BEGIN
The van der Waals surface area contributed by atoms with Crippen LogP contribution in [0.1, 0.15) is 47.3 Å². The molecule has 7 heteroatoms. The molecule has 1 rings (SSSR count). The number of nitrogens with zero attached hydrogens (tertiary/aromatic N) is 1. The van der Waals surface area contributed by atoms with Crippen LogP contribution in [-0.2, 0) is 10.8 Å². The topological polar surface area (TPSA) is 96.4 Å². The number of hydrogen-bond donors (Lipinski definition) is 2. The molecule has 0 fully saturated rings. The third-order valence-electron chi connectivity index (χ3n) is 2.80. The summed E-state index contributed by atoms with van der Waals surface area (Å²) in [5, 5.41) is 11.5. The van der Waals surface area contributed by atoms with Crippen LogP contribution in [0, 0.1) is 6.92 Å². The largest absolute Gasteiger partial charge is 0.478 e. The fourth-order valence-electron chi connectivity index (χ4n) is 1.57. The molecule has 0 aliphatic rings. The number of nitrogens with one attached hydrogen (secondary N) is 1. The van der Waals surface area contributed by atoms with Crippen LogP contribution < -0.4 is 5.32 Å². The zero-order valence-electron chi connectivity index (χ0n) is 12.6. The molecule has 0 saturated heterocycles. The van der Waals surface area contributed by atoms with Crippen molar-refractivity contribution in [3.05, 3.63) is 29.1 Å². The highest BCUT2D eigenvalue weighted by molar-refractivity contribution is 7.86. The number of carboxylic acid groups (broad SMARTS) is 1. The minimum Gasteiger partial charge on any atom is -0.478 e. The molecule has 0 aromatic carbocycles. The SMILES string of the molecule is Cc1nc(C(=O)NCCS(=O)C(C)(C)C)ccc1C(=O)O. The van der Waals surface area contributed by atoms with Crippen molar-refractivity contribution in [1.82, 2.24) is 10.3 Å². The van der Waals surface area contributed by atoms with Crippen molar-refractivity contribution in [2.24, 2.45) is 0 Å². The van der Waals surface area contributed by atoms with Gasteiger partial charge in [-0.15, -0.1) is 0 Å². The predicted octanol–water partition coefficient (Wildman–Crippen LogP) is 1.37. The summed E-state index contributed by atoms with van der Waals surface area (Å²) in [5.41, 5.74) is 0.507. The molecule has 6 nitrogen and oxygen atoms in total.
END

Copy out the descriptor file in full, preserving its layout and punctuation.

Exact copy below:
The van der Waals surface area contributed by atoms with Crippen LogP contribution in [0.1, 0.15) is 47.3 Å². The molecule has 7 heteroatoms. The molecule has 1 rings (SSSR count). The number of nitrogens with zero attached hydrogens (tertiary/aromatic N) is 1. The van der Waals surface area contributed by atoms with Crippen LogP contribution in [-0.2, 0) is 10.8 Å². The topological polar surface area (TPSA) is 96.4 Å². The number of hydrogen-bond donors (Lipinski definition) is 2. The molecule has 0 fully saturated rings. The third-order valence-electron chi connectivity index (χ3n) is 2.80. The summed E-state index contributed by atoms with van der Waals surface area (Å²) in [5, 5.41) is 11.5. The van der Waals surface area contributed by atoms with Crippen LogP contribution in [0, 0.1) is 6.92 Å². The largest absolute Gasteiger partial charge is 0.478 e. The fourth-order valence-electron chi connectivity index (χ4n) is 1.57. The molecule has 0 aliphatic rings. The number of nitrogens with one attached hydrogen (secondary N) is 1. The van der Waals surface area contributed by atoms with Crippen LogP contribution < -0.4 is 5.32 Å². The zero-order valence-electron chi connectivity index (χ0n) is 12.6. The molecule has 0 saturated heterocycles. The van der Waals surface area contributed by atoms with Crippen molar-refractivity contribution in [3.05, 3.63) is 29.1 Å². The highest BCUT2D eigenvalue weighted by molar-refractivity contribution is 7.86. The number of carboxylic acid groups (broad SMARTS) is 1. The minimum Gasteiger partial charge on any atom is -0.478 e. The molecule has 0 aromatic carbocycles. The SMILES string of the molecule is Cc1nc(C(=O)NCCS(=O)C(C)(C)C)ccc1C(=O)O. The van der Waals surface area contributed by atoms with Crippen molar-refractivity contribution in [1.82, 2.24) is 10.3 Å². The van der Waals surface area contributed by atoms with Crippen molar-refractivity contribution in [2.24, 2.45) is 0 Å². The van der Waals surface area contributed by atoms with Gasteiger partial charge in [-0.15, -0.1) is 0 Å². The predicted octanol–water partition coefficient (Wildman–Crippen LogP) is 1.37. The summed E-state index contributed by atoms with van der Waals surface area (Å²) in [5.41, 5.74) is 0.507. The molecule has 6 nitrogen and oxygen atoms in total.